News organizations take a stand for most threatened journalists

The newly established One Free Press Coalition will spotlight reporters who have been jailed, threatened, or attacked. The killing of Washington Post columnist Jamal Kashoggi in October 2018 drives part of the urgency behind this global initiative.

Thein Zaw/AP/File
Reuters journalist Kyaw Soe Oo (c.) addresses reporters as he leaves the court in Yangon, Myanmar, on Sept. 3, 2018. Mr. Kyaw Soe Oo is one of the journalists whose case will be spotlighted by the newly established One Free Press Coalition, made up of more than a dozen global news organizations.

A coalition of more than a dozen global news organizations, including The Associated Press, The Financial Times and Reuters, will spotlight the world's most threatened journalists in a new freedom of speech initiative, the group announced Friday in New York.

Members of the One Free Press Coalition will publish on their platforms each month a "10 Most Urgent" list of journalists who have been jailed, threatened or attacked for their work.

The group's mission is to use the voices of its members to "stand up for journalists under attack for pursuing the truth," the organization said.

Among the first group of journalists the coalition is spotlighting are the late Washington Post columnist Jamal Khashoggi, who was killed in October 2018 by Saudi agents at the country's consulate in Istanbul, and Maria Ressa, the founder of the news site Rappler who has faced arrest and legal threats in the Philippines.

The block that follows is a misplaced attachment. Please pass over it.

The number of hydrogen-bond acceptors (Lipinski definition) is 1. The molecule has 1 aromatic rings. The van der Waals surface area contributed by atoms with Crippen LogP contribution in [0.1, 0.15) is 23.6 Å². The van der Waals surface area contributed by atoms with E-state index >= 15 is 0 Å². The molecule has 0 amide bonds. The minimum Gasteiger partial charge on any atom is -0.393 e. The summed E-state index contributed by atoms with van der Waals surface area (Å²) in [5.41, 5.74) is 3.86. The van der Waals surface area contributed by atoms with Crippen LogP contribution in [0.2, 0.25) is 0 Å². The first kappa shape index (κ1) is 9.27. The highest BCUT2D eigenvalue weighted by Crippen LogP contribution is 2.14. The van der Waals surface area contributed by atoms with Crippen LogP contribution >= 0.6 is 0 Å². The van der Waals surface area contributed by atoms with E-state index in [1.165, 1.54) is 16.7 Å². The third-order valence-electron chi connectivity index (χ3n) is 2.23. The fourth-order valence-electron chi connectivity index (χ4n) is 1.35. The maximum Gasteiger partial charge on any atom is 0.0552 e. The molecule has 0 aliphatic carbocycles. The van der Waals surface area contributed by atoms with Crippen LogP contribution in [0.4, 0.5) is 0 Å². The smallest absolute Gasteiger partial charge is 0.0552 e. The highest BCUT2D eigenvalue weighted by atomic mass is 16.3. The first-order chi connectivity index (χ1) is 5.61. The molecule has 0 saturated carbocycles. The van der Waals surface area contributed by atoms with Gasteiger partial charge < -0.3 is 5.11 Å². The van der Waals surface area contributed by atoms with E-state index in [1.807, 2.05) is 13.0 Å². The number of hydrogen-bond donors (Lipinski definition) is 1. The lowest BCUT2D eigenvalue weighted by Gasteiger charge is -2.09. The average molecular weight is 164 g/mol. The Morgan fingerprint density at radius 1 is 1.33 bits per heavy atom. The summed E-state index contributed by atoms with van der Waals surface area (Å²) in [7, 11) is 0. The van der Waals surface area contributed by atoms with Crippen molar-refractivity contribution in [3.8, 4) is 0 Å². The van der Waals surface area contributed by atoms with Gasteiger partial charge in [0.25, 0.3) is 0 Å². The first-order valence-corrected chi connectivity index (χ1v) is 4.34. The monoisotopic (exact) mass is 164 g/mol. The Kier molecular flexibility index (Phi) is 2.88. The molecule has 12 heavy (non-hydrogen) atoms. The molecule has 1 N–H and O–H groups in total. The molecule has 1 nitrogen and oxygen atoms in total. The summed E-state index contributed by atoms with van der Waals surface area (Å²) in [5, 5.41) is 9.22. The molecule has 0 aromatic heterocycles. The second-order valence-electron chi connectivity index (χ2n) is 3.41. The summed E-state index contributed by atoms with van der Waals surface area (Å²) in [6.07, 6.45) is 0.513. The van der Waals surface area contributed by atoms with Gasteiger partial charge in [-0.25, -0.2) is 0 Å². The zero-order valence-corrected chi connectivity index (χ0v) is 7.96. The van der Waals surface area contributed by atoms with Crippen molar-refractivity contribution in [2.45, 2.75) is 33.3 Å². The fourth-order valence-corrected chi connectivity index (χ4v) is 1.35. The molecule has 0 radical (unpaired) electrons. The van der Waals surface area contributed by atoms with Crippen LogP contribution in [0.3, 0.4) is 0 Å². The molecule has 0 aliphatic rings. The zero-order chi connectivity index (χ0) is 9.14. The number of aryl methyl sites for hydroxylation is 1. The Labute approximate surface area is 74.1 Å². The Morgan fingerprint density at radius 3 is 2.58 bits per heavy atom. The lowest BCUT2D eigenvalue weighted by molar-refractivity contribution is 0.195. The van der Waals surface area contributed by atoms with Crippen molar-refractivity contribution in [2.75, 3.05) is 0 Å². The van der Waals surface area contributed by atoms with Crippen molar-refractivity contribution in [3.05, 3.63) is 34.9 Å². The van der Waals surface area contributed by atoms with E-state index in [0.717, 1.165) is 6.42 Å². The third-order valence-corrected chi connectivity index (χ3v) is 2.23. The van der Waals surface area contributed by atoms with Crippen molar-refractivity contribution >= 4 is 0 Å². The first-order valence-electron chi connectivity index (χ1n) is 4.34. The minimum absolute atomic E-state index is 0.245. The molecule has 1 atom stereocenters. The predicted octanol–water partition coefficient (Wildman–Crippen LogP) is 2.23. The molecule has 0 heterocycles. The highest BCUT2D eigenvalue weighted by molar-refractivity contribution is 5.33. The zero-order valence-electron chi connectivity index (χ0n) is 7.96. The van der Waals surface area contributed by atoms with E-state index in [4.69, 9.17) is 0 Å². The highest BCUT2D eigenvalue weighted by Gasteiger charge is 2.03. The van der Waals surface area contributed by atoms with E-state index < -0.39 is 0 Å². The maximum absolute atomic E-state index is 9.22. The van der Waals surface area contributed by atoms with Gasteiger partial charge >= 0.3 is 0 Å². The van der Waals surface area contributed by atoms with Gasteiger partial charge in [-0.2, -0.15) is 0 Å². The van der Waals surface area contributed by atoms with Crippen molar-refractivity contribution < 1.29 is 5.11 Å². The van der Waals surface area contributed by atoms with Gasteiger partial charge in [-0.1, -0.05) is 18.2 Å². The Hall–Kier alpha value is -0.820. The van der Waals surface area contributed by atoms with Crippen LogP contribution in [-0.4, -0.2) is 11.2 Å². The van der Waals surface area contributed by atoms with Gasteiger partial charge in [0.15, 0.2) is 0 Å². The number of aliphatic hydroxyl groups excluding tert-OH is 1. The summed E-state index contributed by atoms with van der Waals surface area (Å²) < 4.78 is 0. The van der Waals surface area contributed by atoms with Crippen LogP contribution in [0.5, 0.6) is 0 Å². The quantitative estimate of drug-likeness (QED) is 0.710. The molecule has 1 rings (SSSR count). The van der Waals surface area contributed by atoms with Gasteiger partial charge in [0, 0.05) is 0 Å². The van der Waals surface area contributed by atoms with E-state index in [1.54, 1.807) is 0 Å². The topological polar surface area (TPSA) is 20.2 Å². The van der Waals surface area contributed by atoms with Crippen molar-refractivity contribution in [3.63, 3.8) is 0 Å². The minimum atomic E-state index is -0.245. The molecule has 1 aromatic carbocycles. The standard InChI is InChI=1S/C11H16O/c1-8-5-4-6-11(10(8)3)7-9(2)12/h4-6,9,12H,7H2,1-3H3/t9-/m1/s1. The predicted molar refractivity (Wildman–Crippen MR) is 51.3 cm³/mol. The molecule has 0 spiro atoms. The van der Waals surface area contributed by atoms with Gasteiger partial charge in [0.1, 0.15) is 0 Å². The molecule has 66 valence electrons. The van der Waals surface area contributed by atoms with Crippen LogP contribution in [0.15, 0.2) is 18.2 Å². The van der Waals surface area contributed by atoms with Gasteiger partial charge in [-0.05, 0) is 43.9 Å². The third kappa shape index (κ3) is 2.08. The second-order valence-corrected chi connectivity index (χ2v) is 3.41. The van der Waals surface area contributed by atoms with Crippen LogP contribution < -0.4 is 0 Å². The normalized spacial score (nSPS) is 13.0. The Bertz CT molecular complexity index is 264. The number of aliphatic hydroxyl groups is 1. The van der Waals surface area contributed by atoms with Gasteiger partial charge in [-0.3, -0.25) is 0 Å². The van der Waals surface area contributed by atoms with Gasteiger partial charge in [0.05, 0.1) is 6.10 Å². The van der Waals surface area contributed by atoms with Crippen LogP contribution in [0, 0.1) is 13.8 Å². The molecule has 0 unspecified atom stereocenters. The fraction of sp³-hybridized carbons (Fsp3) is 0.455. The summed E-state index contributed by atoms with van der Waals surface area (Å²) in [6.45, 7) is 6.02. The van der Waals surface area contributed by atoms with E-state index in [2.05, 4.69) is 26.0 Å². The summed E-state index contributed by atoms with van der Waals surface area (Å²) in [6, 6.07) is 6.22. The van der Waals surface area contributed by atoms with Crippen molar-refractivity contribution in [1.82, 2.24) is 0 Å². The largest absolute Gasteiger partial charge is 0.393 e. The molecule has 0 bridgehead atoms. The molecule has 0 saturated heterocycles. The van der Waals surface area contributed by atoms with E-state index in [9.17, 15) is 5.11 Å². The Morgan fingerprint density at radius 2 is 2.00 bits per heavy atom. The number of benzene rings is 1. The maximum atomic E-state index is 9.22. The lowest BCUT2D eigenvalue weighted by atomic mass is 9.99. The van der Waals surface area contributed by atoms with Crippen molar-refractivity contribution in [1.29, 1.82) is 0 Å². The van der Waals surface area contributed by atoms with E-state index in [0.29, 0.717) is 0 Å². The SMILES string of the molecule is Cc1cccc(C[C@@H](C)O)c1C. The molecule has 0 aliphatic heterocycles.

AP Executive Editor Sally Buzbee praised the effort as a way to bring attention to "the vital cause of reporting without harassment or threat."

"Journalism is under attack around the world," Buzbee said. "We believe journalists must be permitted to pursue facts fearlessly for the greater good of society and democracy, and we are happy that the One Free Press Coalition will join us in that fight."

Other coalition members include EURACTIV, Forbes, HuffPost, Le Temps, Sueddeutsche Zeitung, Time, Wired, and Yahoo News.

The importance of a free press is seen daily around the world, especially in countries ruled by authoritarian regimes, said Wolfgang Krach, Sueddeutsche Zeitung editor-in-chief.

"Intimidation, violence, incendiary speech against journalists and preventing reporters from doing their jobs are crucial issues for our profession in these times," Mr. Krach said.

The group's reach, including online and on social media, will allow it to signal its solidarity for journalism colleagues and simultaneously tell those who threaten free speech that they are being watched, said Randall Lane, Forbes' chief content officer who championed the concept of the coalition at a meeting of the International Media Council at the World Economic Forum.

"With the One Free Press Coalition, we are shining an enduring light from all corners of the globe on our fellow journalists who are being persecuted, punished or worse in the pursuit of truth," Mr. Lane said.

Other coalition partners include the Committee to Protect Journalists and the International Women's Media Foundation.